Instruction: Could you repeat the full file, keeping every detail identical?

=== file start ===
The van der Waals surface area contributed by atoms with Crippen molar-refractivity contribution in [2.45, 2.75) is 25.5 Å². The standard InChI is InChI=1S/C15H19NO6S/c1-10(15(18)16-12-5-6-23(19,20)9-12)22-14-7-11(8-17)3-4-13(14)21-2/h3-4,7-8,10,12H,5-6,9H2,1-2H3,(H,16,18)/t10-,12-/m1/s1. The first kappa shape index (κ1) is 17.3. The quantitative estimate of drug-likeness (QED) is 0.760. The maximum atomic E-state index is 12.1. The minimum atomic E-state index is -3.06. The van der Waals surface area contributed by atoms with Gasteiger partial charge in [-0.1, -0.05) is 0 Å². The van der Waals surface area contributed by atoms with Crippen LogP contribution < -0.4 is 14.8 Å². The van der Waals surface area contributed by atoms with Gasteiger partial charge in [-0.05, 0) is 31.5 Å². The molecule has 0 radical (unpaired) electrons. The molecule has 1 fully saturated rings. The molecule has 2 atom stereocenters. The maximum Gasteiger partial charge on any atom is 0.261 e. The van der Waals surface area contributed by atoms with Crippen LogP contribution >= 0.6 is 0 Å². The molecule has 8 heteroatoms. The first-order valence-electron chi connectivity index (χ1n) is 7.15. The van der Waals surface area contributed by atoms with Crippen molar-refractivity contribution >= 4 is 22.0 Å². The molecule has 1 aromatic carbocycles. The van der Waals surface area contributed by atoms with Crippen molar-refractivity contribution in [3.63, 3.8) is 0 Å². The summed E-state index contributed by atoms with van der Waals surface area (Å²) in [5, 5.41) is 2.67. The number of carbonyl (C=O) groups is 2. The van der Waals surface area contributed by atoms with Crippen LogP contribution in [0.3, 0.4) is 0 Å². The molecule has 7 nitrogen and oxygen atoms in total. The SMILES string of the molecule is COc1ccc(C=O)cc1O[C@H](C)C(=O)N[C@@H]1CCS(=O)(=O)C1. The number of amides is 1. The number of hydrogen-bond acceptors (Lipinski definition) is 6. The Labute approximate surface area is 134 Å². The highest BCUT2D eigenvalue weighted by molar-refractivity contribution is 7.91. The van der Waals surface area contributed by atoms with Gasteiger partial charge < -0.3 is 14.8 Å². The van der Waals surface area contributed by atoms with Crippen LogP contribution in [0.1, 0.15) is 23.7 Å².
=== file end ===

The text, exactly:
The van der Waals surface area contributed by atoms with Crippen molar-refractivity contribution in [2.45, 2.75) is 25.5 Å². The standard InChI is InChI=1S/C15H19NO6S/c1-10(15(18)16-12-5-6-23(19,20)9-12)22-14-7-11(8-17)3-4-13(14)21-2/h3-4,7-8,10,12H,5-6,9H2,1-2H3,(H,16,18)/t10-,12-/m1/s1. The first kappa shape index (κ1) is 17.3. The quantitative estimate of drug-likeness (QED) is 0.760. The maximum atomic E-state index is 12.1. The minimum atomic E-state index is -3.06. The van der Waals surface area contributed by atoms with Gasteiger partial charge in [-0.1, -0.05) is 0 Å². The van der Waals surface area contributed by atoms with Crippen LogP contribution < -0.4 is 14.8 Å². The van der Waals surface area contributed by atoms with Gasteiger partial charge in [-0.05, 0) is 31.5 Å². The molecule has 0 radical (unpaired) electrons. The molecule has 1 fully saturated rings. The molecule has 2 atom stereocenters. The maximum Gasteiger partial charge on any atom is 0.261 e. The van der Waals surface area contributed by atoms with Crippen LogP contribution >= 0.6 is 0 Å². The molecule has 8 heteroatoms. The first-order valence-electron chi connectivity index (χ1n) is 7.15. The van der Waals surface area contributed by atoms with Crippen molar-refractivity contribution >= 4 is 22.0 Å². The molecule has 1 aromatic carbocycles. The van der Waals surface area contributed by atoms with Crippen molar-refractivity contribution in [3.63, 3.8) is 0 Å². The summed E-state index contributed by atoms with van der Waals surface area (Å²) in [5, 5.41) is 2.67. The number of carbonyl (C=O) groups is 2. The van der Waals surface area contributed by atoms with Crippen LogP contribution in [0.3, 0.4) is 0 Å². The molecule has 7 nitrogen and oxygen atoms in total. The SMILES string of the molecule is COc1ccc(C=O)cc1O[C@H](C)C(=O)N[C@@H]1CCS(=O)(=O)C1. The number of amides is 1. The number of hydrogen-bond acceptors (Lipinski definition) is 6. The Labute approximate surface area is 134 Å². The highest BCUT2D eigenvalue weighted by molar-refractivity contribution is 7.91. The van der Waals surface area contributed by atoms with Gasteiger partial charge < -0.3 is 14.8 Å². The van der Waals surface area contributed by atoms with Crippen LogP contribution in [0.1, 0.15) is 23.7 Å².